Job Involvement

As organizations and workers continue to adopt virtual work the effect of this organization's climate on job involvement is not explored. When there is no face to face accounting in most times in virtual setting and one is working in home environment or vacation where there is generally so much of distraction, how involved is virtual worker in his job?

Job involvement has been defined as an individual's psychological identification or commitment to his / her job (Kanungo, 1982). It is the degree to 'which one is cognitively preoccupied with, engaged in, and concerned with one's present job (Paullay et al., 1994: 224) Mashayekhi, Sajjadi & Tabrizi (2013) found positive relationship between organizational climate of schools and job involvement of 130 physical teachers at Jiroft city of Iran. If there is serious "financial tsunami", the financial service personnel may lose confidence and this may influence their job involvement, and even, they lose their jobs. It was attempted to understand the critical factors of their job involvement after suffering from the "financial tsunami" attack. Some suggestions were put forward to restore the job involvement of the financial service personnel. The empirical analysis discovered that "perceived organizational support" (POS) was the significant direct effect on job involvement of the employees. Peer relationship positively had an influence on job involvement through perceived organizational support; the direct effect was weaker than the indirect effect. These results demonstrated that peer relationship was conducive to job involvement of the financial service personnel via the five constructs of perceived organizational support. In another result, the direct effect of financial service personnel's guanxi networks on job involvement was weaker than the indirect effect (Hao, Jung & Yenhui, 2009).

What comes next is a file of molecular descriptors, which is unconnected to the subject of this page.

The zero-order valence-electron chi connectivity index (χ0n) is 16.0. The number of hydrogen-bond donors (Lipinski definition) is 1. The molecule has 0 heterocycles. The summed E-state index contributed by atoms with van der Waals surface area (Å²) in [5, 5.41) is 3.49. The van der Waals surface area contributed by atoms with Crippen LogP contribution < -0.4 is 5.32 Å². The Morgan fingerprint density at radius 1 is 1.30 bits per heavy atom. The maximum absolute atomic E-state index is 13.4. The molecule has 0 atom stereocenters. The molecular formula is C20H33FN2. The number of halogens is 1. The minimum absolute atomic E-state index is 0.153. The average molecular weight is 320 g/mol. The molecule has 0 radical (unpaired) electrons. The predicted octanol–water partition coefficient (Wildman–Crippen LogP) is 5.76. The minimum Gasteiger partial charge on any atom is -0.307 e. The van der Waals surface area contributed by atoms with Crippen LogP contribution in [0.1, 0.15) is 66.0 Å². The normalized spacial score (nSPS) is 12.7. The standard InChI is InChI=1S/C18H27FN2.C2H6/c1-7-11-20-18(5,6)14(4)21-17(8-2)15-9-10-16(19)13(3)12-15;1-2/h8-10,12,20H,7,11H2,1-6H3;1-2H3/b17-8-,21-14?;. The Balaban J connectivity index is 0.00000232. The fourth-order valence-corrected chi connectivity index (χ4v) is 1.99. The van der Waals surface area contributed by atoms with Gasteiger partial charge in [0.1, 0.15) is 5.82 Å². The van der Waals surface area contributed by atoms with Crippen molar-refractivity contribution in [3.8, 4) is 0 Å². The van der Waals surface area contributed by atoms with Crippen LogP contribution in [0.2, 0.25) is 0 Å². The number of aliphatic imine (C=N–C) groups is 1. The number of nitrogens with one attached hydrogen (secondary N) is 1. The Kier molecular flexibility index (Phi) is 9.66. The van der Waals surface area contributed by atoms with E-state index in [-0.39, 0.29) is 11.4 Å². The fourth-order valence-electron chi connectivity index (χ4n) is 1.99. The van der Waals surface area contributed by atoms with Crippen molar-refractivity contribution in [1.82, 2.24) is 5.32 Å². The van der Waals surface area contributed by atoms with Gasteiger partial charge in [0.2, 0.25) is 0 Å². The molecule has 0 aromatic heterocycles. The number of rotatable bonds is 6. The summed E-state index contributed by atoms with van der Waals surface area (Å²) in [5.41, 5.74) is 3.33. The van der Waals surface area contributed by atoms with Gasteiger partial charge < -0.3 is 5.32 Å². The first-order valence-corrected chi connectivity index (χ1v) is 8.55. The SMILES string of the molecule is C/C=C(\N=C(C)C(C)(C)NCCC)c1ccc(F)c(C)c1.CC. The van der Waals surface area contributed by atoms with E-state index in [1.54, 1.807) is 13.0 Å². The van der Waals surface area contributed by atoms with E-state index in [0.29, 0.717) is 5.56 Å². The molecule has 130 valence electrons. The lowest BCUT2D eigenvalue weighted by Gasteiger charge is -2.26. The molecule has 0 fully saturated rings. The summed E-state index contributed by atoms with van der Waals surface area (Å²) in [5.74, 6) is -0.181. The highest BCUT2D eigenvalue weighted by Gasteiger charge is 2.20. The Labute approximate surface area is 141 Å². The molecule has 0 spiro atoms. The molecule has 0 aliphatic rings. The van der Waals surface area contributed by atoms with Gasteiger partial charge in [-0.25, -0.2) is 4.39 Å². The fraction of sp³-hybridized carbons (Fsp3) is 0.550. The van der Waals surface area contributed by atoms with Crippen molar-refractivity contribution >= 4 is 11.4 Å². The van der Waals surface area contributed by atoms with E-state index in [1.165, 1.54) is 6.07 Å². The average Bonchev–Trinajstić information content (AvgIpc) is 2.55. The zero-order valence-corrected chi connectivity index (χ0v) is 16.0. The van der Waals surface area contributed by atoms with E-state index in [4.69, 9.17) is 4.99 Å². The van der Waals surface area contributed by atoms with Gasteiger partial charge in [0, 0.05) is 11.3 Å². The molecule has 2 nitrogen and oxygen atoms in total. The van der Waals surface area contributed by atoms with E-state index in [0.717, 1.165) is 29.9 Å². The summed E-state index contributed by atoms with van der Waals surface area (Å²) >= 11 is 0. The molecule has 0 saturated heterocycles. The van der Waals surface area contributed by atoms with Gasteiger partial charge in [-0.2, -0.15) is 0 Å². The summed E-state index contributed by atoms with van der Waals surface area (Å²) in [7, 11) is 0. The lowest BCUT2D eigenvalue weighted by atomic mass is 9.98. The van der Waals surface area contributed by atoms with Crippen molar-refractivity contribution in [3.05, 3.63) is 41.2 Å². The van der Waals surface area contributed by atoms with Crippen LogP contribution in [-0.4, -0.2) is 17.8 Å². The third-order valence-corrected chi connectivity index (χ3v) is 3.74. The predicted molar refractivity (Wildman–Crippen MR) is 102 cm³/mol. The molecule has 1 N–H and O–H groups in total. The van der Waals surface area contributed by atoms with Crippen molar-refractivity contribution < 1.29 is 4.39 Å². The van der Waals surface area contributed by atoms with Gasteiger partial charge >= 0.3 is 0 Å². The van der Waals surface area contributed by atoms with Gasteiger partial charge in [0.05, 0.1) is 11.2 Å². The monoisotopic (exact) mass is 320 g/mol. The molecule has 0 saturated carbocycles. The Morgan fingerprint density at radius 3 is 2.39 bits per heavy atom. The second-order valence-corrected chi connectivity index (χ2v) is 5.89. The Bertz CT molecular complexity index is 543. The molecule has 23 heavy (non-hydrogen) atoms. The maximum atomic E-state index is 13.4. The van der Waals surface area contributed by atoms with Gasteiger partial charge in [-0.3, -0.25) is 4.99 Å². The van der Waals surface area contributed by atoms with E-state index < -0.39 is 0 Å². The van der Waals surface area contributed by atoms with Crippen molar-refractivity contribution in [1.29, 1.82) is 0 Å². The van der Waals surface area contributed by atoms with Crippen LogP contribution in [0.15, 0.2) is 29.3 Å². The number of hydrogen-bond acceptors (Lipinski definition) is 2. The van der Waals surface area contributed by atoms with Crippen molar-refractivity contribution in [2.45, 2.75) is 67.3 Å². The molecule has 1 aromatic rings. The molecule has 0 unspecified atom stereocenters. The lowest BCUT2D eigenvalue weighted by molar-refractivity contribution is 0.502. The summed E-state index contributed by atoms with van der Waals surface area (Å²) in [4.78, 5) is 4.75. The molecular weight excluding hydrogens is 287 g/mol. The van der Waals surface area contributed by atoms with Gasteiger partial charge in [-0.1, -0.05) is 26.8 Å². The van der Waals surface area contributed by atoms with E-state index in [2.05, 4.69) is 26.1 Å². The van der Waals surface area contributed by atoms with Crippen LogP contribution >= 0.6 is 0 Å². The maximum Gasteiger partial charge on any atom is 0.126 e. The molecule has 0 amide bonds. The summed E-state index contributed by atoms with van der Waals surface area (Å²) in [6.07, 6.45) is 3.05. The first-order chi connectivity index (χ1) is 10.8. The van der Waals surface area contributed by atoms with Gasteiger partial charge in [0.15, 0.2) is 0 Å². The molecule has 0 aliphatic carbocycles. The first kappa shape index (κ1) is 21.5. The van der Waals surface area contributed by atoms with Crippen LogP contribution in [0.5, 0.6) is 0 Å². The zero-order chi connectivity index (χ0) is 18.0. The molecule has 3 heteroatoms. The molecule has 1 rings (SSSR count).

Work Alienation

Work alienation and job involvement are correlated with one another (Hirschfeld & Field, 2000).Studies by Rose and colleagues (2002; 2004) have found a very strong link between Organizational Climate and employee reactions such as stress levels, absenteeism and commitment and participation. Griffin et al's (2000) organizational climate model accounts for at least 16% single-day sick leave and 10% separation rate in one organization.

Mishra and Wagh, (2004) conducted a study on public and private sector executives on the job involvement dimension. Two groups of executives differ significantly on mean score. Further they pointed out that reward work culture and environment, challenging job delegation of authority and responsibility were found to be potential factors for job involvement...